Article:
As You LIke It @ Seton Hill University

“Beauty provoketh thieves sooner than gold.” — Rosalind, As You Like ItAs You LIke It @ Seton Hill UniversityJerz’s Literacy Weblog)

I asked students in three of my classes to attend Seton Hill University’s production of As You Like It. I thought the casting was very well done. With her hair pulled back in a ponytail, the actress playing Rosalind looked very much like the rustic youth she was pretending to be. In Shakespeare’s day, of course, the female parts would all have been performed by boys. In a sense, our SHU production featured a woman pretending to be a boy pretending to be a woman pretending to be a boy.

I do think our Rosalind muffed the line I quoted above — she emphasized “thieves,” giving the line the sense, “Beauty provokes thieves before beauty provokes gold.” I would have told her to emphasize “Beauty,” giving the line the sense “Thieves are provoked by beauty sooner than gold.” The line was a bit of light-hearted banter that leads to the plan to disguise Rosalind as a boy. Another exchange with Celia and later some extended comedy with Audrey and Touchstone riffs on the idea that a woman cannot be both beautiful and honest (and Phebe is further evidence to argue in favor of that idea).

I was reminded of a class discussion on The Canterbury Tales, in which the students couldn’t determine whether The Wife of Bath’s Tale is feminist or misogynist. In order to prod the discussion along at one point, I noted that the Wife twice mentions that her latest husband beat her, but only the second time does she mention that she started the fight by hitting her husband first. I mentioned that I once heard a statistic that indicated that women are more likely to strike men than men are likely to strike women — but that when men do strike women, they are far more likely to cause an injury. Julie Young put some effort into investigating the validity of that little factoid, and concludes that, like nearly any fact, it can be used out of context to give the wrong message.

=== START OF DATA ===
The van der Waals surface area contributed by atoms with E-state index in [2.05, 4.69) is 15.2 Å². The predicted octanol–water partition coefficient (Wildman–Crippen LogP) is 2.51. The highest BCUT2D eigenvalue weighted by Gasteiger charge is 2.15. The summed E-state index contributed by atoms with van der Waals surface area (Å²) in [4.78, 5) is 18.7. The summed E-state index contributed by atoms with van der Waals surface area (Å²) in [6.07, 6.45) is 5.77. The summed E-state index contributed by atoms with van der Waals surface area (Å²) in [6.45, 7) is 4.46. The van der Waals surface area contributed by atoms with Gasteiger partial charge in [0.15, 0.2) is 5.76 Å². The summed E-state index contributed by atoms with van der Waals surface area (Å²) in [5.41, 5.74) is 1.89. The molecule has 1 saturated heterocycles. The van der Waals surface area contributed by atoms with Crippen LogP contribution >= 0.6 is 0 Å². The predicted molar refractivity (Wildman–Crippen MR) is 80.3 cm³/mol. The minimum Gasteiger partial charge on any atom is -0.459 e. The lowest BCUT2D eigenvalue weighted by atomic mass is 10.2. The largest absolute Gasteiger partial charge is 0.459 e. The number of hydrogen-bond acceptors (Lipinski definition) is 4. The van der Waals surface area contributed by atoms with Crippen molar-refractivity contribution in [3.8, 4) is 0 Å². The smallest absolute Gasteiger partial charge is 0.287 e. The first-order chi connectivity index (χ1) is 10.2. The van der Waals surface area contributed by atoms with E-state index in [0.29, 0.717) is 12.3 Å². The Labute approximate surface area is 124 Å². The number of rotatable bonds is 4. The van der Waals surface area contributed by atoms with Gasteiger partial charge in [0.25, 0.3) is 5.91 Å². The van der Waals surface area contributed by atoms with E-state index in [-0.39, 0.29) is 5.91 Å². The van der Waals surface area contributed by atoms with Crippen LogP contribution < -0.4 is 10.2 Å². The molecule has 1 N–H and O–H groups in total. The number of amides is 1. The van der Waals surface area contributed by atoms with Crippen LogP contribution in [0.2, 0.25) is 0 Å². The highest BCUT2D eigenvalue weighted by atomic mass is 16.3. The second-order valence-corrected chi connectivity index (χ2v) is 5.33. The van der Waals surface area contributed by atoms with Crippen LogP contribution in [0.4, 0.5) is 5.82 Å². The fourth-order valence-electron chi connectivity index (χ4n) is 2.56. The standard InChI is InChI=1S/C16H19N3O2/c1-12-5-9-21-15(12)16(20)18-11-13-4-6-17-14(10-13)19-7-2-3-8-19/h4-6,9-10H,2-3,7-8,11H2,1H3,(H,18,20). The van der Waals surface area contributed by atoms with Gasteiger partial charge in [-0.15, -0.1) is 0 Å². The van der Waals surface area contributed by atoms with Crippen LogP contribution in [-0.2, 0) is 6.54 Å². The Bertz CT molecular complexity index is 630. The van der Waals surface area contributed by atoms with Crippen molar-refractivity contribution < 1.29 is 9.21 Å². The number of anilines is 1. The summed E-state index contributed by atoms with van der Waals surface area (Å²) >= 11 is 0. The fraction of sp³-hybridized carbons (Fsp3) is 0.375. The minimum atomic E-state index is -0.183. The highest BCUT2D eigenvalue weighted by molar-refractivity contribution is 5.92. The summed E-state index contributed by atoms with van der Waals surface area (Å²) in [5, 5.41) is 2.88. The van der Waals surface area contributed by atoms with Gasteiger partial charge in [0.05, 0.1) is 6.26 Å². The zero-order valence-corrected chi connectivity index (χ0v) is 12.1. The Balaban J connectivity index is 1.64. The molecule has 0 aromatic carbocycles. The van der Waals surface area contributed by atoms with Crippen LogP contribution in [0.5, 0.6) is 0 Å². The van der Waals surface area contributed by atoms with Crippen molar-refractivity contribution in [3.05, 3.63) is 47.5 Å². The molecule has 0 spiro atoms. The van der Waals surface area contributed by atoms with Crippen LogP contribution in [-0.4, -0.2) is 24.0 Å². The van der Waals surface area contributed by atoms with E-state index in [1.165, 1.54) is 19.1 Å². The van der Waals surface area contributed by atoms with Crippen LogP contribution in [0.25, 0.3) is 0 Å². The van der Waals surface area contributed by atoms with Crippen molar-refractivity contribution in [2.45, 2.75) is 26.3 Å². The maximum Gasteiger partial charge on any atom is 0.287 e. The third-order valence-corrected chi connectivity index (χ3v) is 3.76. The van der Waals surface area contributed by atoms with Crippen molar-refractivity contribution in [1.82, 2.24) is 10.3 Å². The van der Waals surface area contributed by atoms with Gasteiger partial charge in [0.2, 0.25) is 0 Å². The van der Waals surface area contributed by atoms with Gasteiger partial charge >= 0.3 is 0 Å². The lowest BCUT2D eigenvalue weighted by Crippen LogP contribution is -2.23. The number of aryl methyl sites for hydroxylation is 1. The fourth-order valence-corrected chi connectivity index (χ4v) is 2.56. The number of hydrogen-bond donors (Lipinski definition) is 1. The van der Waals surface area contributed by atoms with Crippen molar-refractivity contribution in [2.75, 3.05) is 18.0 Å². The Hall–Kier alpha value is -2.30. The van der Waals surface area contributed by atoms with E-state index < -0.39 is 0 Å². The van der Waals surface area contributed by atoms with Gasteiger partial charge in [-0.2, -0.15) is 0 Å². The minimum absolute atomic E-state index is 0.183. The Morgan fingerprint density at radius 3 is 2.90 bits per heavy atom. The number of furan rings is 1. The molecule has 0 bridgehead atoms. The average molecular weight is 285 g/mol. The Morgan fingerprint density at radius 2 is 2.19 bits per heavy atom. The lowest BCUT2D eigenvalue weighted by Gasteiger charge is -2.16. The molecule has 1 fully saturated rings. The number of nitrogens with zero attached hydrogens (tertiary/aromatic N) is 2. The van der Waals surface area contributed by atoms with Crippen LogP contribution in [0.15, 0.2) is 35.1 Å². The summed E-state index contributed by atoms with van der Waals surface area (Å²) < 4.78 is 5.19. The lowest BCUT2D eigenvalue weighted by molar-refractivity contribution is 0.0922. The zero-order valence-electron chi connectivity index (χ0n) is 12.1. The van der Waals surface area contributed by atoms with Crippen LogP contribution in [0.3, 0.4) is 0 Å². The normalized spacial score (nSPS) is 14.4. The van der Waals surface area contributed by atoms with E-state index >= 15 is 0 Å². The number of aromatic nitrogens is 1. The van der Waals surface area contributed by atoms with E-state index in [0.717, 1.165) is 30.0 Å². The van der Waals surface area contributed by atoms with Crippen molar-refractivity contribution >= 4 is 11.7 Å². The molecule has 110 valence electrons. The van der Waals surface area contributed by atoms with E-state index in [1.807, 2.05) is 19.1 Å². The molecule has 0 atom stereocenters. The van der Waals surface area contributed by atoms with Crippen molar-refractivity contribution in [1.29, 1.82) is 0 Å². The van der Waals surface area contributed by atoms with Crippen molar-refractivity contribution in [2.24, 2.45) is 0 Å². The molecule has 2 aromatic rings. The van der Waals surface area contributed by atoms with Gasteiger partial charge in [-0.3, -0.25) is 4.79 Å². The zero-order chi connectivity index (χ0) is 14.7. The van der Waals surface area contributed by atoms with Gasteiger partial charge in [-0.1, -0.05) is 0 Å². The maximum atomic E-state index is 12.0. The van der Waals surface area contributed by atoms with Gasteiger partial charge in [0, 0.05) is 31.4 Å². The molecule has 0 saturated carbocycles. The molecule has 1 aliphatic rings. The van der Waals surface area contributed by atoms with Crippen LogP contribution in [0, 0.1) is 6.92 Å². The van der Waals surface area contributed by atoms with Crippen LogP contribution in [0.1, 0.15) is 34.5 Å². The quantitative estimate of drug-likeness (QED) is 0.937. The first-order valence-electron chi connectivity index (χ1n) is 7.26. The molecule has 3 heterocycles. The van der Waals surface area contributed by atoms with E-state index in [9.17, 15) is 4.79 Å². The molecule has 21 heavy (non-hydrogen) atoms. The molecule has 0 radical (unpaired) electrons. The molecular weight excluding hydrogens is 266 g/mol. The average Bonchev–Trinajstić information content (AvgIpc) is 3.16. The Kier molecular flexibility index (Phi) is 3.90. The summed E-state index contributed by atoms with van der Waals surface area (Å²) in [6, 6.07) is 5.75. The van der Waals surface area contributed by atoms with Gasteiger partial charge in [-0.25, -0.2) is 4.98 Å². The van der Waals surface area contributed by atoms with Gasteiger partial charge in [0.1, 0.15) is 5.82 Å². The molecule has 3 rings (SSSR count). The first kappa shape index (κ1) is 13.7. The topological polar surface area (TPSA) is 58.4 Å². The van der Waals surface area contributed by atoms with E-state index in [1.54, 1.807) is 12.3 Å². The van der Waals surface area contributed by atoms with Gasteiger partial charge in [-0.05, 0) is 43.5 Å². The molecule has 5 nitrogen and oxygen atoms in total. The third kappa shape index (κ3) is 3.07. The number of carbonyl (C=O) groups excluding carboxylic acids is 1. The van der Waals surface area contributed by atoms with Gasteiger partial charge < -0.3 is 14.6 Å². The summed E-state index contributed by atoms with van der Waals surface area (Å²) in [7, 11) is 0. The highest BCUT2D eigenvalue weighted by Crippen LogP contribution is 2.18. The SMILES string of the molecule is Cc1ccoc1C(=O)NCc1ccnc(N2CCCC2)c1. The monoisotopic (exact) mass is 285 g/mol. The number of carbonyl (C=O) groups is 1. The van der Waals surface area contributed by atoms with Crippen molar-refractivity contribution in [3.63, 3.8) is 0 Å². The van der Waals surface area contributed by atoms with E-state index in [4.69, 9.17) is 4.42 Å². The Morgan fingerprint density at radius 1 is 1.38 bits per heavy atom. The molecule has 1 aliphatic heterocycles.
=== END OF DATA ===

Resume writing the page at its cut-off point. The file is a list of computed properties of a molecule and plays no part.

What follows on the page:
Several SHU bloggers have already written about the play, including some in my “Media Aesthetics” course.

Brendan notes that “Watching Is more Fun Then Reading,” a sentiment I’ve heard before from SHU bloggers. Even so, Allison finds that the middle school children in the audience for a field trip were more attentive than some of her classmates, and writes, “I have no clue how anyone can sleep through shakespeare.” Julie observed that “Some things are still funny 400 years in the future. Other things aren’t.”

Other students who mentioned the production include Amanda, who says she picked out my chuckles over the heads of the crowd of middle-school students who were visiting on a field trip. Sherry (who preferred the play to the book) observes that in the middle of the play “it’s like the characters just stumble around the forest rambling,” and wonders if all Shakespeare is like that.

I remember my college professor comparing the Forest of Arden scenes to a cocktail party. I prefer to think of the ballroom dance skits in the old Muppet Show — they would have a quick shot of muppets dancing to a sweeping waltz, and then a two-shot where there would be a quick setup and punchline, followed by a quick cut to more dancing.

The comic presentation of Duke Senior and the flashiness of the contrived happy ending served to underscore the forest scenes as attempting to accomplish just a little bit more than presenting an idealized view of a human society ruled by love — there were some elements of satire, but not many. Which is fine — it’s a comedy, after all. Humans tormented by love and folly are worth examining too, though humans wracked by guilt and lusting after power usually make better drama.

While blogging this, I was browsing through EbscoHOST in another window, and came across a 1991 article, “Kairos and the Ripeness of Time in ‘As You Like It.'” It’s by Maurice Hunt, whose article on plagiarism I recently blogged.

Whoops, before I could read much of Maurice’s article, a student came by to warn me that the teacher’s podium is acting up in the classroom where my next class is about to meet… so I’d better sign off.